Gun Sales Surge in LGBT Community Following Orlando Attack.

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A surge in gun sales following a national tragedy is common, unless you’re this New York journalist who thinks he got PTSD from firing an AR-15 at a gun range. A common first thought is to want to be able to protect yourself and your family.


Following the Orlando terror attack, the surge in gun buyers is bringing an entirely new set of buyers into the gun-owning fold – the LGBT community.

George Horne, owner of The Gun Room, Denver’s oldest firearms dealer, told reporters that business is booming at his store.

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“For this time of year I’d say its three to four times what we normally have,” he said. “We’re not surprised by it.”

Background checks that just days ago took only minutes can now take hours. It’s a sales surge similar to what happened after Sandy Hook and the Aurora theater shootings.


As KDVR Reports:

However, what’s different this time around is the clientele. Mike Smith, a firearms instructor in Colorado Springs, is one of many closely tracking the sudden surge in gays and lesbians buying weapons.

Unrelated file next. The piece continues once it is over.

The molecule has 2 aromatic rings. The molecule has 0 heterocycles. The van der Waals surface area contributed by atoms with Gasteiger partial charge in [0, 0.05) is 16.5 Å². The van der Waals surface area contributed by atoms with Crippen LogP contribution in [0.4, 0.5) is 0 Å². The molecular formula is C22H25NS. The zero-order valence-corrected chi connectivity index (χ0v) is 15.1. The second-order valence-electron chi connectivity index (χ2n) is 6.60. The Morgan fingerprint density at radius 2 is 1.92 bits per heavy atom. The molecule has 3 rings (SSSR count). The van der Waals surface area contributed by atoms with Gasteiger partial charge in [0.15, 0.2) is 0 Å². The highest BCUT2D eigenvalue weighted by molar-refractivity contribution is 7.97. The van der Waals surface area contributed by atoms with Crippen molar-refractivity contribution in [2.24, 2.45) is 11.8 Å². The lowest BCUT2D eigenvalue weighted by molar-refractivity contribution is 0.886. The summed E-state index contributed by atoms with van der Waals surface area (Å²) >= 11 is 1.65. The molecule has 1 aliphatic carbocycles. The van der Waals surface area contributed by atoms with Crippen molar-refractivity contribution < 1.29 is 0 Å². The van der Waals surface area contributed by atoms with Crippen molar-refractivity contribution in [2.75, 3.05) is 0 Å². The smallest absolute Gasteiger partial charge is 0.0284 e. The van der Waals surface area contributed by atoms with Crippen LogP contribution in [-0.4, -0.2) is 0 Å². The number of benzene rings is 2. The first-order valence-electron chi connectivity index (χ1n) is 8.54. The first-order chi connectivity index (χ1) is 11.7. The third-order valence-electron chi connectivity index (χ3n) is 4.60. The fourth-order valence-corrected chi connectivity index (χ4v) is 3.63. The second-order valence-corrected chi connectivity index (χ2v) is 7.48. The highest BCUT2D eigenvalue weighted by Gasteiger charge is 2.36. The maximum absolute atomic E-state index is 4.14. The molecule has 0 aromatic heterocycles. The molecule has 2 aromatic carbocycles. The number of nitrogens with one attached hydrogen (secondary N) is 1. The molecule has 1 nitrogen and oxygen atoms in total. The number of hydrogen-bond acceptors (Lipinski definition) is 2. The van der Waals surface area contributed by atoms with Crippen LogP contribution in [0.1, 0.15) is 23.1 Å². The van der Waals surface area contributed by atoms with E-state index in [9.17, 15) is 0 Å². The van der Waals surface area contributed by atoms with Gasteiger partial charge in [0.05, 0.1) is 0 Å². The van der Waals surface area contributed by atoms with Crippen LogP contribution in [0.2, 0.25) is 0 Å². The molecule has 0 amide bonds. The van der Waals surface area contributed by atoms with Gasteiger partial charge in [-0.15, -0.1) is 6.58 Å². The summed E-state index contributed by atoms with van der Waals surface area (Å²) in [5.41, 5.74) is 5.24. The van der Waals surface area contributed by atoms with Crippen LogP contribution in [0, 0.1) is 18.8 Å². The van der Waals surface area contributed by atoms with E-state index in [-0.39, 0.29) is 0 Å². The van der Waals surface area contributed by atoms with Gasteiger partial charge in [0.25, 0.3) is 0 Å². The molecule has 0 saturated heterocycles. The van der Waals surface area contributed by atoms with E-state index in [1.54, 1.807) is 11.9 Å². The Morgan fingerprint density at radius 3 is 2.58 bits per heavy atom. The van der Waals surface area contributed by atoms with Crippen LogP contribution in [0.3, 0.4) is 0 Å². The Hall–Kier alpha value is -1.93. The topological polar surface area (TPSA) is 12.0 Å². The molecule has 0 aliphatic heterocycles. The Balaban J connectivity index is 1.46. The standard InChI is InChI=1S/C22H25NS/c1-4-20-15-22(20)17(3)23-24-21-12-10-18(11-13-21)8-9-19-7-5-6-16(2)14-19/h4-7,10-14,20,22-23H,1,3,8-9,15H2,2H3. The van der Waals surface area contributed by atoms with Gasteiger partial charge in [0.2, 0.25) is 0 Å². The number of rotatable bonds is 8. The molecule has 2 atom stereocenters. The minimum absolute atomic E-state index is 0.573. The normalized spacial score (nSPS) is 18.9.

“I think right now because of what happened, people are looking for answers,” he said. “You walk into a gun shop and you expect to see people, frankly, who look like me. I think we forget we’re a country of all people, not just people who fit that predetermined mold.”


The Pink Pistols is a national gun club for gays and lesbians. It saw its membership soar from about 1,500 members on Saturday to 3,500 on Monday.

Dozens of new chapters are springing up, including one Smith is creating in Colorado Springs. He said it’s something he feels compelled to do, even though he’s heterosexual.


Unfortunately, it took a tragedy to spark many into action, but that action has lead to an incredible surge in gun ownership.

The day after the terror attack, the Pink Pistols gained over 2,000 new active members. Considering the LGBT community makes up roughly 3.5% of the population, that’s an astronomical figure.


Now Mike Smith is opening a chapter of the organization in Colorado Springs, even though he’s heterosexual.

“I look at it as a disenfranchised minority that needs someone who’s willing to say I’m a resource who’s here and willing to help,” he said.